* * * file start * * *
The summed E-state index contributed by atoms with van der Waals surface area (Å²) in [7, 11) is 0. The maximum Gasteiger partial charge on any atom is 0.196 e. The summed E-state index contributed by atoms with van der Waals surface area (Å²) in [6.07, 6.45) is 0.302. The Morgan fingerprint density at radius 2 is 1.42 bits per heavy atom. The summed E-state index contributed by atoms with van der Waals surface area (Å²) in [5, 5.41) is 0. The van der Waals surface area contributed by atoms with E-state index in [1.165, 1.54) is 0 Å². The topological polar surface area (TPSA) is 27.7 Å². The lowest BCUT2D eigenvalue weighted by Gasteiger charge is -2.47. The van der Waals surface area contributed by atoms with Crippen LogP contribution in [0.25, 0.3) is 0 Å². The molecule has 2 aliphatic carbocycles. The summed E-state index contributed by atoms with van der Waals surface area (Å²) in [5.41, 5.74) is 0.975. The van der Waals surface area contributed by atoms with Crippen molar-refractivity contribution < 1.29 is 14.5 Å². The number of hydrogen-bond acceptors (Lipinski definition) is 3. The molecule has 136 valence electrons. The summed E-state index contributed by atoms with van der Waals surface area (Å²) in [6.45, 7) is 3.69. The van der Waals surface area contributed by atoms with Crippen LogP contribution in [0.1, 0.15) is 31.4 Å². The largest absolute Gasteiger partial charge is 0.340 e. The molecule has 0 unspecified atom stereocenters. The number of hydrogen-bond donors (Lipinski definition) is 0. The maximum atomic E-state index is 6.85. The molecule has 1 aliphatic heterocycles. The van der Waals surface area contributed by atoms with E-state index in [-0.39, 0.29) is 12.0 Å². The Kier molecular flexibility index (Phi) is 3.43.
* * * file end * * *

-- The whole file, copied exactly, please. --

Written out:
The summed E-state index contributed by atoms with van der Waals surface area (Å²) in [7, 11) is 0. The maximum Gasteiger partial charge on any atom is 0.196 e. The summed E-state index contributed by atoms with van der Waals surface area (Å²) in [6.07, 6.45) is 0.302. The Morgan fingerprint density at radius 2 is 1.42 bits per heavy atom. The summed E-state index contributed by atoms with van der Waals surface area (Å²) in [5, 5.41) is 0. The van der Waals surface area contributed by atoms with E-state index in [1.165, 1.54) is 0 Å². The topological polar surface area (TPSA) is 27.7 Å². The lowest BCUT2D eigenvalue weighted by Gasteiger charge is -2.47. The van der Waals surface area contributed by atoms with Crippen LogP contribution in [0.25, 0.3) is 0 Å². The molecule has 2 aliphatic carbocycles. The summed E-state index contributed by atoms with van der Waals surface area (Å²) in [5.41, 5.74) is 0.975. The van der Waals surface area contributed by atoms with Crippen molar-refractivity contribution < 1.29 is 14.5 Å². The number of hydrogen-bond acceptors (Lipinski definition) is 3. The molecule has 136 valence electrons. The summed E-state index contributed by atoms with van der Waals surface area (Å²) in [6.45, 7) is 3.69. The van der Waals surface area contributed by atoms with Crippen LogP contribution in [0.1, 0.15) is 31.4 Å². The largest absolute Gasteiger partial charge is 0.340 e. The molecule has 0 unspecified atom stereocenters. The number of hydrogen-bond donors (Lipinski definition) is 0. The maximum atomic E-state index is 6.85. The molecule has 1 aliphatic heterocycles. The van der Waals surface area contributed by atoms with E-state index in [-0.39, 0.29) is 12.0 Å². The Kier molecular flexibility index (Phi) is 3.43.